Media On the Trump/Kim Jong Un Meeting
- Jimmy Kimmel: Kimmel described the Trump-Kim get-together as “The two worst haircuts in the world, together.” He continued, “The North Korean leader promises to meet by May. By May? Trump’s not still going to be president by May. This need to happen by Wednesday.”
- CNN’s Fareed Zakaria: “What appears to have happened is the following: Trump was told that in the talks between North and South, Kim Jong Un expressed a wish to meet with him, and Trump jumped at the opportunity. Henry Kissinger has often said that presidential summits should be the climax of a long negotiating process, not the beginning. Trump’s gambit turns that dictum on its head. Victor Cha, once slated to be Trump’s ambassador to South Korea, warns that a presidential summit is dangerous because if it fails, it leaves little room for further diplomacy. The outcome, he says, could actually end up being war.”
- MSNBC’s Joe Scarborough: The hosts of MSNBC’s “Morning Joe” slammed President Trump over his potential meeting with North Korean leader Kim Jong Un. “It’s all bluster, there’s no deal, because he doesn’t know how to make a deal,” co-host Joe Scarborough said Friday. “He’s horrible at making deals. That’s why the man ended up $9 billion in debt.”
- MSNBC’s Rachel Maddow: “You might think another president in this circumstance, you can imagine a president asking himself or herself, “why has no other American president ever agreed to do this? Why has no sitting American president ever met with a leader from North Korea? Why has that never happened in all the decades North Korea existed as a nation? Should I take that to mean that this might be particularly risky or even an unwise move?” Maddow continued, ““I think a lot of people probably suspect tonight that those are not the kinds of questions that this president asked himself before agreeing to this meeting,” she said. “But this is the president we have and he said yes to North Korea.”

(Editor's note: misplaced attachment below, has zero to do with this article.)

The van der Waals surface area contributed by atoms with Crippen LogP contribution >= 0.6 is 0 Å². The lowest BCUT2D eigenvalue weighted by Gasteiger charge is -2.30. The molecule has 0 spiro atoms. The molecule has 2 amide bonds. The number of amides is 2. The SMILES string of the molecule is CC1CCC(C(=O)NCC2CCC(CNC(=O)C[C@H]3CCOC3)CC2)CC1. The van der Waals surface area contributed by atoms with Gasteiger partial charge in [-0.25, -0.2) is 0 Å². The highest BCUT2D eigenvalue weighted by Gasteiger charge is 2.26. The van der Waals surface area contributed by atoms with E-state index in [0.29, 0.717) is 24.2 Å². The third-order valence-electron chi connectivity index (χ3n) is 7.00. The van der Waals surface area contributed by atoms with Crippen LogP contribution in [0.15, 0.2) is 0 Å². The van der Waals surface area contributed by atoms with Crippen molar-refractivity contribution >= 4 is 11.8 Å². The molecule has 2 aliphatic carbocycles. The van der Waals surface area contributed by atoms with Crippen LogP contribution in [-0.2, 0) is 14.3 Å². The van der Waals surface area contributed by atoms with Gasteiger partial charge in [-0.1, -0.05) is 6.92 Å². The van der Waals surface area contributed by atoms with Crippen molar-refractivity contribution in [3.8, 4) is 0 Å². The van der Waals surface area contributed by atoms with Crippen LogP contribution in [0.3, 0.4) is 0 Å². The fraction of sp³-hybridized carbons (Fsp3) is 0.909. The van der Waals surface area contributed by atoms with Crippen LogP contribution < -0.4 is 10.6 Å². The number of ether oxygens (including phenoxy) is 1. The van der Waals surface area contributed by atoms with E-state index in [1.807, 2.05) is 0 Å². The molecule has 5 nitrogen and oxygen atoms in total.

North Korea’s Neighboring Countries on the Trump/Kim Jong Un Meeting
- China: “We … support the alleviation of the peninsula situation, and the positive inter-Korean and U.S.-North Korea interactions,” said China’s Ministry of Foreign Affairs spokesperson Geng Shuang. He added that China will continue to play a positive and constructive role in a political resolution to the nuclear issue, after being asked if China is willing to host the meeting.
- Japan: Prime Minister Shinzo Abe told reporters Friday that he had spoken with Trump by phone, and they had agreed to continue putting maximum pressure on North Korea. Thursday’s announcement was the result of strong U.S.-Japanese coordination, he said.
There were times like this when North Korea stabbed us in the back.Abe also issued a clear note of caution: “Until North Korea takes actual steps towards a complete inspection of their nuclear weapons and missiles, and their irreversible abandonment, this will not sway the absolute position of Japan and the United States that we will continue to apply the greatest amount of pressure.”